Font should not be smaller than 16 pt.
Sans-Serif fonts display better on computers and mobile devices
Good contrast is imperative
Clear hierarchy (clearly visible elements, sufficient contrast, and size, key discernible information at a glance.)
Similar items can be grouped together to improve readability
For Visually Impaired
Tend to keep flows of websites they regularly visit written down.
Visual cues, such as text field stroke, to indicate tasks.
Need clear feedback on progress and completion
Don’t divide screens into multiple actions
Provide reminders and alerts for actions
Current State Usability Testing
*Back end admin page of the current website
“If you weren’t here, I would have quit 3 minutes ago.”
Anonymous, 72, Webmaster
“I call Marilu and she does it for me.”
Sandra, 70, Webmaster
“I am lost because
I don't see everything I need to create all on one page.." Marilu, 35, Executive Director
*Quotes from MyLO users
How might we make the portal more inviting & easier to use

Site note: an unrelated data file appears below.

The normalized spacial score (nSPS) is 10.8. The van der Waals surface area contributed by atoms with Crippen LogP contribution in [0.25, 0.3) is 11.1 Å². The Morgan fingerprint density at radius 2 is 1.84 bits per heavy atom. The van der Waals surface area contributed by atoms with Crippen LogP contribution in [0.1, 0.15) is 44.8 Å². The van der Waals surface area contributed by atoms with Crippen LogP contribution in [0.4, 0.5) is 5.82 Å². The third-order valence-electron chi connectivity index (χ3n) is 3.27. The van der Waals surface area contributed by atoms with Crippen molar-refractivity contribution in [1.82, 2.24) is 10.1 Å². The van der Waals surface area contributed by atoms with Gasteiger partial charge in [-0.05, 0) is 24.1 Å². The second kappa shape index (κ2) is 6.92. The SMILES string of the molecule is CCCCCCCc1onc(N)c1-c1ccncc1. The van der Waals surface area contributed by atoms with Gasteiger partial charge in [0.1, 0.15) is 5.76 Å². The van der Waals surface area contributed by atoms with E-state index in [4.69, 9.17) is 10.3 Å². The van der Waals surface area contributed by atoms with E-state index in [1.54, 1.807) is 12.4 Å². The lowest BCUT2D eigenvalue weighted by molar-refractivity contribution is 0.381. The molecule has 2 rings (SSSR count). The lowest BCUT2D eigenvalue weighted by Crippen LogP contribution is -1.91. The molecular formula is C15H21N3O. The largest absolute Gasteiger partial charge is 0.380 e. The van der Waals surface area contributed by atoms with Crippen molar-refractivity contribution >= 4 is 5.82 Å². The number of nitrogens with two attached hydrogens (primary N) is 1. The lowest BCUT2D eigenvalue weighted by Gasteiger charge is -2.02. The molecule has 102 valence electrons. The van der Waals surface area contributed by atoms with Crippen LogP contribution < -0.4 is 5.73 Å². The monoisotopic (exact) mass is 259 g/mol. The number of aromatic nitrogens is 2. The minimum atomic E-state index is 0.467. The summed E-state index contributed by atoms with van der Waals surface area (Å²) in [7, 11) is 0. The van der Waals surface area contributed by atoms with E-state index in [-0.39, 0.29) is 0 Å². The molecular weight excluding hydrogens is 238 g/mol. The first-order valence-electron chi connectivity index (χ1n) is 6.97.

so that all leagues are encouraged to join?
Redesign the navigation
Design clearer indications of where the user is on the site
Make the back-end UI distinguishable from the front-end UI
Add/Edit pages usability and design
Cater to the wants of tech savvy webmasters
Propose navigation consolidation
Clearer flow of adding or managing new members
Change the branding
Make the back-end mobile compatible
Card Sorting / Design Studio / Wireframes / Paper
Prototypes / Survey / Style Guide / Mockup
We tested a redesign of the navigation and layout based on our Current State Usability Testing findings and the Competitive & Comparative Analysis with users who have used created websites using a CMS before.
Conducted open card sort by printing out the navigation & contents of add/edit elements & had our users recategorize them.